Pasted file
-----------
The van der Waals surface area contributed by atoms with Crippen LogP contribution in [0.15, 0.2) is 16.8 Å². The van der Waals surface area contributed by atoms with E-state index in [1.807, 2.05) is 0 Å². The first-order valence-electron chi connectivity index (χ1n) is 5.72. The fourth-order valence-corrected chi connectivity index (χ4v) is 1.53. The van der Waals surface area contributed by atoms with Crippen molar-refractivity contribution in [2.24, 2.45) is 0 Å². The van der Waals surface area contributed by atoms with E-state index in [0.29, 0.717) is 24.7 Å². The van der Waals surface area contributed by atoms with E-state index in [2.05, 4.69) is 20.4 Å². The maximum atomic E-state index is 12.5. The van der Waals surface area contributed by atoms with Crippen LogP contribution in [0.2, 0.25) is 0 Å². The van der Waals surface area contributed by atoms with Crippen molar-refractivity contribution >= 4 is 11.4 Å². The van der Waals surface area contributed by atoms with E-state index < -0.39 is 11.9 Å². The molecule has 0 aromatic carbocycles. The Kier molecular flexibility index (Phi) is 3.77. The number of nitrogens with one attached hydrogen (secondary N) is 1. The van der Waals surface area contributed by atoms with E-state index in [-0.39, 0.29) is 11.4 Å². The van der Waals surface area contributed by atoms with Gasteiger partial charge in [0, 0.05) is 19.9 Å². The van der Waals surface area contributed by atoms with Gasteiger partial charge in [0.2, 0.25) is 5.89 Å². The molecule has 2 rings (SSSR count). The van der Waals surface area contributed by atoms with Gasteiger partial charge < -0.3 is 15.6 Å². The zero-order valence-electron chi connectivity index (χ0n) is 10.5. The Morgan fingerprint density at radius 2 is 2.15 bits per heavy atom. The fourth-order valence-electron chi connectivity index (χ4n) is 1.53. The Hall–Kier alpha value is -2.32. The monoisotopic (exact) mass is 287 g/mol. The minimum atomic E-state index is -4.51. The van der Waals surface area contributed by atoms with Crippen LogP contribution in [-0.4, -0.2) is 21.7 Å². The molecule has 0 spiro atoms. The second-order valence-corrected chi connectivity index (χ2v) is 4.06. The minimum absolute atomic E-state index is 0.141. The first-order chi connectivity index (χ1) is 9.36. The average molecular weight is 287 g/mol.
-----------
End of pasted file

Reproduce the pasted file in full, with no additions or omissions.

The van der Waals surface area contributed by atoms with Crippen LogP contribution in [0.15, 0.2) is 16.8 Å². The van der Waals surface area contributed by atoms with E-state index in [1.807, 2.05) is 0 Å². The first-order valence-electron chi connectivity index (χ1n) is 5.72. The fourth-order valence-corrected chi connectivity index (χ4v) is 1.53. The van der Waals surface area contributed by atoms with Crippen molar-refractivity contribution in [2.24, 2.45) is 0 Å². The van der Waals surface area contributed by atoms with E-state index in [0.29, 0.717) is 24.7 Å². The van der Waals surface area contributed by atoms with E-state index in [2.05, 4.69) is 20.4 Å². The maximum atomic E-state index is 12.5. The van der Waals surface area contributed by atoms with Crippen LogP contribution in [0.2, 0.25) is 0 Å². The van der Waals surface area contributed by atoms with Crippen molar-refractivity contribution >= 4 is 11.4 Å². The van der Waals surface area contributed by atoms with E-state index < -0.39 is 11.9 Å². The molecule has 0 aromatic carbocycles. The Kier molecular flexibility index (Phi) is 3.77. The number of nitrogens with one attached hydrogen (secondary N) is 1. The van der Waals surface area contributed by atoms with E-state index in [-0.39, 0.29) is 11.4 Å². The van der Waals surface area contributed by atoms with Gasteiger partial charge in [0, 0.05) is 19.9 Å². The van der Waals surface area contributed by atoms with Gasteiger partial charge in [0.2, 0.25) is 5.89 Å². The molecule has 2 rings (SSSR count). The van der Waals surface area contributed by atoms with Gasteiger partial charge < -0.3 is 15.6 Å². The zero-order valence-electron chi connectivity index (χ0n) is 10.5. The Morgan fingerprint density at radius 2 is 2.15 bits per heavy atom. The fourth-order valence-electron chi connectivity index (χ4n) is 1.53. The Hall–Kier alpha value is -2.32. The monoisotopic (exact) mass is 287 g/mol. The minimum atomic E-state index is -4.51. The van der Waals surface area contributed by atoms with Crippen LogP contribution in [-0.4, -0.2) is 21.7 Å². The molecule has 0 spiro atoms. The second-order valence-corrected chi connectivity index (χ2v) is 4.06. The minimum absolute atomic E-state index is 0.141. The first-order chi connectivity index (χ1) is 9.36. The average molecular weight is 287 g/mol.